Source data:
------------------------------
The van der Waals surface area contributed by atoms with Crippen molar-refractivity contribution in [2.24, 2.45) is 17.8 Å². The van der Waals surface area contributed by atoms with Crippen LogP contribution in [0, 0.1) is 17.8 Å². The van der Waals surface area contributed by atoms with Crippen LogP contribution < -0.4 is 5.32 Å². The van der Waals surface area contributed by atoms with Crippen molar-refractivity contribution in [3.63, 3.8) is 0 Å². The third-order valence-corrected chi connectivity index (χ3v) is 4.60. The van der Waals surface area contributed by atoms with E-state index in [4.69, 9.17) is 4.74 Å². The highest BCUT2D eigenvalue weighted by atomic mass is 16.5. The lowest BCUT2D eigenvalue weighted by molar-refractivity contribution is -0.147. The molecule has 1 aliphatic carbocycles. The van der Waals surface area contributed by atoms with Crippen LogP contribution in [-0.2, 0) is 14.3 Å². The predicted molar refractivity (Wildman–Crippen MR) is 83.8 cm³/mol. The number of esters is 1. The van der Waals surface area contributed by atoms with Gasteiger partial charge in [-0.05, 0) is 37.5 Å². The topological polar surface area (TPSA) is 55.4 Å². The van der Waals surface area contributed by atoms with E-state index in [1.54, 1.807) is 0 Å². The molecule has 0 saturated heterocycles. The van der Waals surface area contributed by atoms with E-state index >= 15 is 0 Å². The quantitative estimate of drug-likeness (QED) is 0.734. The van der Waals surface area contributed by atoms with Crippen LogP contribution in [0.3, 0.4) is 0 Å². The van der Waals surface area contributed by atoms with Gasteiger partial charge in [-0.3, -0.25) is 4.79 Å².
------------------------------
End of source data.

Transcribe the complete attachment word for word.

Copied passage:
The van der Waals surface area contributed by atoms with Crippen molar-refractivity contribution in [2.24, 2.45) is 17.8 Å². The van der Waals surface area contributed by atoms with Crippen LogP contribution in [0, 0.1) is 17.8 Å². The van der Waals surface area contributed by atoms with Crippen LogP contribution < -0.4 is 5.32 Å². The van der Waals surface area contributed by atoms with Crippen molar-refractivity contribution in [3.63, 3.8) is 0 Å². The third-order valence-corrected chi connectivity index (χ3v) is 4.60. The van der Waals surface area contributed by atoms with E-state index in [4.69, 9.17) is 4.74 Å². The highest BCUT2D eigenvalue weighted by atomic mass is 16.5. The lowest BCUT2D eigenvalue weighted by molar-refractivity contribution is -0.147. The molecule has 1 aliphatic carbocycles. The van der Waals surface area contributed by atoms with Crippen LogP contribution in [-0.2, 0) is 14.3 Å². The predicted molar refractivity (Wildman–Crippen MR) is 83.8 cm³/mol. The number of esters is 1. The van der Waals surface area contributed by atoms with Gasteiger partial charge in [-0.05, 0) is 37.5 Å². The topological polar surface area (TPSA) is 55.4 Å². The van der Waals surface area contributed by atoms with E-state index in [1.54, 1.807) is 0 Å². The molecule has 0 saturated heterocycles. The van der Waals surface area contributed by atoms with E-state index >= 15 is 0 Å². The quantitative estimate of drug-likeness (QED) is 0.734. The van der Waals surface area contributed by atoms with Crippen LogP contribution in [0.3, 0.4) is 0 Å². The van der Waals surface area contributed by atoms with Gasteiger partial charge in [-0.3, -0.25) is 4.79 Å².